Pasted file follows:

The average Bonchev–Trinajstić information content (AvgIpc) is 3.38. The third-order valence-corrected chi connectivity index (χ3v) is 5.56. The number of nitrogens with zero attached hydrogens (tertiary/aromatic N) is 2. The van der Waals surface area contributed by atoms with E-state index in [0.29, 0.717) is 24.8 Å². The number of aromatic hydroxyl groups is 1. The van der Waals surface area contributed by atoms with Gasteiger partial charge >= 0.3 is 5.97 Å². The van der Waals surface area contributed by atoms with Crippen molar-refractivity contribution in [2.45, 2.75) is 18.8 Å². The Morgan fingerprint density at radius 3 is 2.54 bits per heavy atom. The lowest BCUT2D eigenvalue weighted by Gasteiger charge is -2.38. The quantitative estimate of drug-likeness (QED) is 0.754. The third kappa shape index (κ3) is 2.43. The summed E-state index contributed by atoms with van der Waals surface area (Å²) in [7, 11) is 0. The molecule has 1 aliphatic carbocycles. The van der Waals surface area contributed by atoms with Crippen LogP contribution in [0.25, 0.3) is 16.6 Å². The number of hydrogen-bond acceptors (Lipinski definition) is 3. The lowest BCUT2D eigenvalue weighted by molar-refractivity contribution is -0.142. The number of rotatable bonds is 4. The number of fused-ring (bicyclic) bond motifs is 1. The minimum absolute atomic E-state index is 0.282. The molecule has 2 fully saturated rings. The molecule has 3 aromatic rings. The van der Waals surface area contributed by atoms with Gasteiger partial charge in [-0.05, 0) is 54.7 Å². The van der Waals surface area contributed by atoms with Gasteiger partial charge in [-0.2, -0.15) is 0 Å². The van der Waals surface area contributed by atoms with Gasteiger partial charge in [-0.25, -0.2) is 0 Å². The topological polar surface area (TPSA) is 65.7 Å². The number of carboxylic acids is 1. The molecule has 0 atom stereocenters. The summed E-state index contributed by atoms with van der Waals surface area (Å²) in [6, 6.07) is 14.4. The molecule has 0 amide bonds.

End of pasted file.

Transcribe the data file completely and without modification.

The average Bonchev–Trinajstić information content (AvgIpc) is 3.38. The third-order valence-corrected chi connectivity index (χ3v) is 5.56. The number of nitrogens with zero attached hydrogens (tertiary/aromatic N) is 2. The van der Waals surface area contributed by atoms with E-state index in [0.29, 0.717) is 24.8 Å². The number of aromatic hydroxyl groups is 1. The van der Waals surface area contributed by atoms with Gasteiger partial charge >= 0.3 is 5.97 Å². The van der Waals surface area contributed by atoms with Crippen molar-refractivity contribution in [2.45, 2.75) is 18.8 Å². The Morgan fingerprint density at radius 3 is 2.54 bits per heavy atom. The lowest BCUT2D eigenvalue weighted by Gasteiger charge is -2.38. The quantitative estimate of drug-likeness (QED) is 0.754. The third kappa shape index (κ3) is 2.43. The summed E-state index contributed by atoms with van der Waals surface area (Å²) in [7, 11) is 0. The molecule has 1 aliphatic carbocycles. The van der Waals surface area contributed by atoms with Crippen LogP contribution in [0.25, 0.3) is 16.6 Å². The number of hydrogen-bond acceptors (Lipinski definition) is 3. The lowest BCUT2D eigenvalue weighted by molar-refractivity contribution is -0.142. The number of rotatable bonds is 4. The number of fused-ring (bicyclic) bond motifs is 1. The minimum absolute atomic E-state index is 0.282. The molecule has 2 fully saturated rings. The molecule has 3 aromatic rings. The van der Waals surface area contributed by atoms with Gasteiger partial charge in [-0.05, 0) is 54.7 Å². The van der Waals surface area contributed by atoms with Gasteiger partial charge in [-0.2, -0.15) is 0 Å². The van der Waals surface area contributed by atoms with Gasteiger partial charge in [-0.25, -0.2) is 0 Å². The topological polar surface area (TPSA) is 65.7 Å². The number of carboxylic acids is 1. The molecule has 0 atom stereocenters. The summed E-state index contributed by atoms with van der Waals surface area (Å²) in [6, 6.07) is 14.4. The molecule has 0 amide bonds.